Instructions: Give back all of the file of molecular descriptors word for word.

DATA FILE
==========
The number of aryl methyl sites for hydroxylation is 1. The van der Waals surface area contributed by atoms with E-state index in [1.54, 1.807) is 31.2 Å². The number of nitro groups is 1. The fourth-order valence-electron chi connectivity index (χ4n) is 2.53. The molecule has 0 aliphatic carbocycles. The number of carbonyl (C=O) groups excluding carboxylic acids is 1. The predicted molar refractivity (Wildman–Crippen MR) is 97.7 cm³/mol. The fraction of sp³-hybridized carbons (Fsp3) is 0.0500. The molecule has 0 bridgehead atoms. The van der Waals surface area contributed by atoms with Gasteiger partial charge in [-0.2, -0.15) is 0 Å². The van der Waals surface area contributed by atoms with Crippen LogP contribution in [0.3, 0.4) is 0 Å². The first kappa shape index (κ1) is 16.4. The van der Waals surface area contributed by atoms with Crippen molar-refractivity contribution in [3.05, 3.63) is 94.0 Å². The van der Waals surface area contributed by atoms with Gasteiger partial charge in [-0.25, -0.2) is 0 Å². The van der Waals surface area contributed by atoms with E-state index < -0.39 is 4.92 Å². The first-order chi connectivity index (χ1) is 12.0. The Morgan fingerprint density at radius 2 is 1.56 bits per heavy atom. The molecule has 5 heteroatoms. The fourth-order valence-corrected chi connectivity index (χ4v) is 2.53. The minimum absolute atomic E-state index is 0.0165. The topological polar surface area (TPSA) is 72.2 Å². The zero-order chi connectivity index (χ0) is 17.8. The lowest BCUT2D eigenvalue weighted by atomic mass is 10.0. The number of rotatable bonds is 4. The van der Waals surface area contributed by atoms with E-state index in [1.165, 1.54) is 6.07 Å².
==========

The number of aryl methyl sites for hydroxylation is 1. The van der Waals surface area contributed by atoms with E-state index in [1.54, 1.807) is 31.2 Å². The number of nitro groups is 1. The fourth-order valence-electron chi connectivity index (χ4n) is 2.53. The molecule has 0 aliphatic carbocycles. The number of carbonyl (C=O) groups excluding carboxylic acids is 1. The predicted molar refractivity (Wildman–Crippen MR) is 97.7 cm³/mol. The fraction of sp³-hybridized carbons (Fsp3) is 0.0500. The molecule has 0 bridgehead atoms. The van der Waals surface area contributed by atoms with Gasteiger partial charge in [-0.2, -0.15) is 0 Å². The van der Waals surface area contributed by atoms with Crippen LogP contribution in [0.3, 0.4) is 0 Å². The first kappa shape index (κ1) is 16.4. The van der Waals surface area contributed by atoms with Crippen molar-refractivity contribution in [3.05, 3.63) is 94.0 Å². The van der Waals surface area contributed by atoms with Gasteiger partial charge in [-0.25, -0.2) is 0 Å². The van der Waals surface area contributed by atoms with E-state index < -0.39 is 4.92 Å². The first-order chi connectivity index (χ1) is 12.0. The Morgan fingerprint density at radius 2 is 1.56 bits per heavy atom. The molecule has 5 heteroatoms. The fourth-order valence-corrected chi connectivity index (χ4v) is 2.53. The minimum absolute atomic E-state index is 0.0165. The topological polar surface area (TPSA) is 72.2 Å². The zero-order chi connectivity index (χ0) is 17.8. The lowest BCUT2D eigenvalue weighted by atomic mass is 10.0. The number of rotatable bonds is 4. The van der Waals surface area contributed by atoms with E-state index in [1.165, 1.54) is 6.07 Å².